ANALYSIS - Market forces to drive Energiewende in transport
BMW i3 charging. Author: Kārlis Dambrāns.
With the falling prices of wind, solar and energy storage technologies, boosting the share of renewables in the electricity mix has become a relatively easy task in many parts of the world. Greening transport, however, has proven a more challenging task, as Germany's Energiewende shows.
Germany has reached a 35% share of renewable energy in power, but just around 5% in transport. The switch away from petrol and diesel cars is a delicate topic in the country, which is famous for its automobile industry, but it may present the easiest solution to the task of cutting transport emissions.
Whether or not the new German government takes measures in that direction, the move away from fossil fuel cars in the country is imminent and would happen faster than forecast, say experts and analysts following the progress of the energy transition.
The contribution of renewable energy sources rose to 35.1% in electricity generation, but in transportation, it went down to 5.1% from 5.5%,and, in heating, it just inched up to 13.6% from 13.3%. BEE earlier this year warned that with current policy the country would not be able to meet its 18% renewable energy goal for 2020.
By the end of the decade, Germany aims to cut greenhouse gas emissions (GHG) by 40% from 1990 levels. Figures for 2016 show that GHG emissions have fallen to 906 million tonnes of CO2 equivalent, as compared to 1,251 million tonnes in 1990. This represents a reduction of about 28%.
The energy sector is and will remain the main source of GHG emissions. Between 1990 and 2016 it has achieved a reduction of 27% thanks to the increase in renewable energy use and the closing of coal-fired power plants, as well as the increased use of cogeneration, Berlin-based think tank Agora Energiewende says.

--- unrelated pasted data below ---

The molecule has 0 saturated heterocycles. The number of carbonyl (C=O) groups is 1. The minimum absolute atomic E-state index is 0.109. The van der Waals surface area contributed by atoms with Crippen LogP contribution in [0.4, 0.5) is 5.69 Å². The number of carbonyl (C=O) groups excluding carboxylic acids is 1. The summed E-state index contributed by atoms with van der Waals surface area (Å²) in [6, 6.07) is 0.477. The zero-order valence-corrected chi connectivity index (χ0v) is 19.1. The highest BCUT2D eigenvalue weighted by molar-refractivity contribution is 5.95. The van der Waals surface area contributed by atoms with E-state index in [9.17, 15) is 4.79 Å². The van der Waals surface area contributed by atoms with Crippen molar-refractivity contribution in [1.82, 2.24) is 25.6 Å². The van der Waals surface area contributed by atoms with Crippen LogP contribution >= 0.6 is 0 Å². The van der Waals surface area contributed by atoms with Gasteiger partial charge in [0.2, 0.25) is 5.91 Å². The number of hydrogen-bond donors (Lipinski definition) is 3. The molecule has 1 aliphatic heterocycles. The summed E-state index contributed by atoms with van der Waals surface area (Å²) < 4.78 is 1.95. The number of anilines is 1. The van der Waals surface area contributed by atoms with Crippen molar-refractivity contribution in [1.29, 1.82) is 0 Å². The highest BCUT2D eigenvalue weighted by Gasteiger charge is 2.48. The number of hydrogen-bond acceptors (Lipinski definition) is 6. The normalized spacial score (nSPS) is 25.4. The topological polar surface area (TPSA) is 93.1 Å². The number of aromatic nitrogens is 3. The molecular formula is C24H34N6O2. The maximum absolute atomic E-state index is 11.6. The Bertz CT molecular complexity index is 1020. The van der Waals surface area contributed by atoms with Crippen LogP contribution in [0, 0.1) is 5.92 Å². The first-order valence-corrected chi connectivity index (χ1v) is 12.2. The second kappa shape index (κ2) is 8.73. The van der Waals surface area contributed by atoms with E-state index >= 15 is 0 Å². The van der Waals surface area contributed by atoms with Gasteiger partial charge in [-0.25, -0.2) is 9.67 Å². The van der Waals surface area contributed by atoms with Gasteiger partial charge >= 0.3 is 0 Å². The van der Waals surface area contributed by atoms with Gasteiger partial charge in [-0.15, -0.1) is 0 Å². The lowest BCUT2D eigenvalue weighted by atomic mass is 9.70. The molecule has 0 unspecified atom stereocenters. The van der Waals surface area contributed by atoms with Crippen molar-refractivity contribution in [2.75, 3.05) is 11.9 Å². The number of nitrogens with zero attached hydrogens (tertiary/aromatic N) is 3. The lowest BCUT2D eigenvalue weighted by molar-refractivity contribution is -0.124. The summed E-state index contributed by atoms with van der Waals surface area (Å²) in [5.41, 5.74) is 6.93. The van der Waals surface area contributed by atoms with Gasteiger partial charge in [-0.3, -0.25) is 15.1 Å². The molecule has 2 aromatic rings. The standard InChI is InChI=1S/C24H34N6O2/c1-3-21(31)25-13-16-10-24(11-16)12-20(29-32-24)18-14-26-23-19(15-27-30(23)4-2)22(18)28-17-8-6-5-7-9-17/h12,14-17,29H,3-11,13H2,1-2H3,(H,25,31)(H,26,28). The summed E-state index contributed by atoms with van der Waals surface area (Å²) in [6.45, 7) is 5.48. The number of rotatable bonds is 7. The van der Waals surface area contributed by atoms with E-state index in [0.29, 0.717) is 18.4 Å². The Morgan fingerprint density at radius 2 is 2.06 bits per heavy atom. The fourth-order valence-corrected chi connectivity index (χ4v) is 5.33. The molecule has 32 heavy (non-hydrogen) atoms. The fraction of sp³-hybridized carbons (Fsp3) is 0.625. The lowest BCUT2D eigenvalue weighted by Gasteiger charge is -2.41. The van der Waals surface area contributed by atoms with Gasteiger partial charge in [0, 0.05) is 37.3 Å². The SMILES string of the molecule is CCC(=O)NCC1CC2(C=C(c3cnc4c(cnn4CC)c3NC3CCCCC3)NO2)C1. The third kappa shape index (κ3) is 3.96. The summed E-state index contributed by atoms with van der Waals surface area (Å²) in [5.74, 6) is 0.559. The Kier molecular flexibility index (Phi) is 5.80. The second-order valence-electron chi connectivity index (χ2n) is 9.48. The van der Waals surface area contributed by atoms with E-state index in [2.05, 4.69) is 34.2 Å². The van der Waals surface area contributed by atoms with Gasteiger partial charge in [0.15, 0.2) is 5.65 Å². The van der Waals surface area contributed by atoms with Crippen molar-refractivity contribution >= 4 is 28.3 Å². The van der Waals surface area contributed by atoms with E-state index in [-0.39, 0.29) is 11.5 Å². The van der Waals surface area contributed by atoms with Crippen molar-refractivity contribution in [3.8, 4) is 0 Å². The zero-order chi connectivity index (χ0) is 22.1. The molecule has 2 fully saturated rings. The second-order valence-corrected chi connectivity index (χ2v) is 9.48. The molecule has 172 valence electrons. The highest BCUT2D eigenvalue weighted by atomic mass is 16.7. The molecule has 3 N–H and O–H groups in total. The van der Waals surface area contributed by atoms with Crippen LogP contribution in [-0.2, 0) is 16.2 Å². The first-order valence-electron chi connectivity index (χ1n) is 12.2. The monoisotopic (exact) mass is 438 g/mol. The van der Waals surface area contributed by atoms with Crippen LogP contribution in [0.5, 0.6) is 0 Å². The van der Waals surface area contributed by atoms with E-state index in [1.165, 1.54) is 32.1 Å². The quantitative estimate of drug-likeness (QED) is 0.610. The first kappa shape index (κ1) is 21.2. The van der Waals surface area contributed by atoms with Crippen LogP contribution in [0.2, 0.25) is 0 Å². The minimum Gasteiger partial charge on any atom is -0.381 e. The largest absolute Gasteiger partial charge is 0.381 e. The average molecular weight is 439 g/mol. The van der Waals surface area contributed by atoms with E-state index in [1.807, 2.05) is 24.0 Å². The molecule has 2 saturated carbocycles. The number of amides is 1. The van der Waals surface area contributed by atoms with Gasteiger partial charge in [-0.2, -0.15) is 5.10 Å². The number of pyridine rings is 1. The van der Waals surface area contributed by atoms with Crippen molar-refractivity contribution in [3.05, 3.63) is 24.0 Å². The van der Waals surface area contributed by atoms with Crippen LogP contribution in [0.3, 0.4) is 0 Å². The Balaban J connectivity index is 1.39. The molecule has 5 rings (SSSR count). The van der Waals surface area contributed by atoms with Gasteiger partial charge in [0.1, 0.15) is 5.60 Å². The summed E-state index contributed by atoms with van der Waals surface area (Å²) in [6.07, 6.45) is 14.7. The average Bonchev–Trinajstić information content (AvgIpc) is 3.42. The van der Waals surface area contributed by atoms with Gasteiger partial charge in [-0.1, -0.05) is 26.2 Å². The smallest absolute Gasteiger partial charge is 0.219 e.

In transport emissions in 2016 were higher than in 1990. Agora explains that this is in part due to the rise in freight and passenger traffic.
The table below shows where most emissions in Germany come from.
Source: Agora's report "Das Klimaschutzziel von -40 Prozent bis 2020: Wo landen wir ohne weitere Maßnahmen?".
Producing more green power is easier than producing more green fuels and more green heating. Thus, electrifying transport and heat is seen as one easy option to raise the share of renewables there.
This month, China announced plans to set a deadline for automakers to end sales of vehicles that use fossil fuels. France, the UK and several other markets have also taken or are evaluating similar measures.
In Germany, the Volkswagen (VW) diesel emissions scandal opened the “dieselgate” and gave rise to a huge debate, but “drastic” measures like banning fossil fuel cars in the future have not been taken yet. Even if that never happens, pure market forces could make it hard for German car manufacturers to remain competitive in a market where EVs are getting more popular and more affordable, unless they embrace the idea of the electric car.